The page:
By Dan Dinello | (Informed Comment) | – –
Like the Black Lodge in David Lynch’s revival of Twin Peaks, reality is twisted into strange, absurd forms in the world of Trump. He tirelessly assaults common sense with exaggerations, blatant lies, insulting tweets, and willful ignorance. Though his chip-off-the-old-liar son Donald Jr. got caught red-handed conspiring to break federal campaign finance laws against accepting foreign contributions, President Trump colluded in the initial attempt to cover up the collusion and then denied that collusion was wrong or unusual. He even blamed Obama for letting the visa-lapsed Russian lawyer into the U.S. to tempt his 39-year old “good boy” with enticing dirt on the Clintons.
Trump built his political career and now presidency with attacks on reality that combined lies, demagoguery, racism, xenophobia and scapegoating — the elements that “crystallized” into totalitarianism according to The Origins of Totalitarianism, a 1951 book by Hannah Arendt, one of the foremost political philosophers of the 20th century. A German-Jewish intellectual, Arendt fled Nazi Germany with the rise of Adolf Hitler in 1933, lived in Paris as a stateless refugee, and immigrated to the United States in 1941. Her book culminates with a description of the “living corpses” — those tortured victims who experienced the full force of totalitarian terror in concentration camps; but she initially focuses on the intermediate stages that crystallized into total domination. As if presciently remarking on Trumpism, she warns, “Never has our future been more unpredictable, never have we depended so much on political forces that cannot be trusted to follow the rules of common sense and self-interest — forces that look like sheer insanity.”
Neo-fascist Trump practices a tyrannical rhetorical style that attempts to assert personal control over reality itself. He repeatedly lies then smears truth-tellers to sustain his lies and distract his followers from hearing critical perspectives. Arendt argues that the normal world must never assume that the enormity or contradictory nature of totalitarian lies will be the system’s undoing and that it would be possible to force the leader into shameful humiliated retreat.“The totalitarian system, unfortunately, is foolproof against such normal consequences,” she says, “Its ingeniousness rests precisely on the elimination of that reality which either unmasks the liar or forces him to live up to his pretense.”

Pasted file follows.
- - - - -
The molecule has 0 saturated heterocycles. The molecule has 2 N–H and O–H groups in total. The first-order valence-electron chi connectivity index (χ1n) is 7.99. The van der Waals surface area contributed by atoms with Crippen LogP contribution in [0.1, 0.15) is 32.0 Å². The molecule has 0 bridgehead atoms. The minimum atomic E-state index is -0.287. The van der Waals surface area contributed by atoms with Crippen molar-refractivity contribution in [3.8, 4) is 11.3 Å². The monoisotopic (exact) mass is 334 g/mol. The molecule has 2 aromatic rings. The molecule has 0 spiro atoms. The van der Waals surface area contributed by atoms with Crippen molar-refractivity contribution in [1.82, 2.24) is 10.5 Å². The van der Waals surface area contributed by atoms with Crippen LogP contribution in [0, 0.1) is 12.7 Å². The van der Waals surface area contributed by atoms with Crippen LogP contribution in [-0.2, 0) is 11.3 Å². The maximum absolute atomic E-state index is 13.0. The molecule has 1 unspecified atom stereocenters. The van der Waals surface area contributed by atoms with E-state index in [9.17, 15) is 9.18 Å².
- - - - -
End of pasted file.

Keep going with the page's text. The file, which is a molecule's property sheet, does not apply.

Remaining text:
As the New York Times pointed out recently in its story “Trump’s Lies,” which catalogs every lie since inauguration, his non-stop falsehoods are an attempt “to create an atmosphere in which reality is irrelevant.” As Arendt notes, totalitarian propaganda is marked by its extreme contempt for facts while the chief qualification of a totalitarian leader is “infallibility.” Self-aggrandizing, Trump never admits he’s wrong or concedes a factual error; rather, he challenges the existence of any authoritative reality whether that’s professional journalists, his own intelligence officials, or the judiciary. In this way Trump inoculates himself: his followers become inflamed by mere counter-arguments offered by reporters, pundits, and liberals.
In his Twitter feed, Trump creates no overarching story line or internal consistency other than a hatred of the media and an aggrieved paranoia. Like a dictator, he tries to weaken journalism by delegitimizing it. His gush of opinions, assertions, and insults seek to repel accountability. The chastened, tiresomely respectful media pundits uncritically read his tweets out like headlines. While giving no press conferences, Trump dominates media attention, picking fights on Twitter, doubling down on long-discredited lies and sparking weekly firestorms. A dark lord of chaos, Trump spews out a fog of obscurity creating a permanent state of turmoil.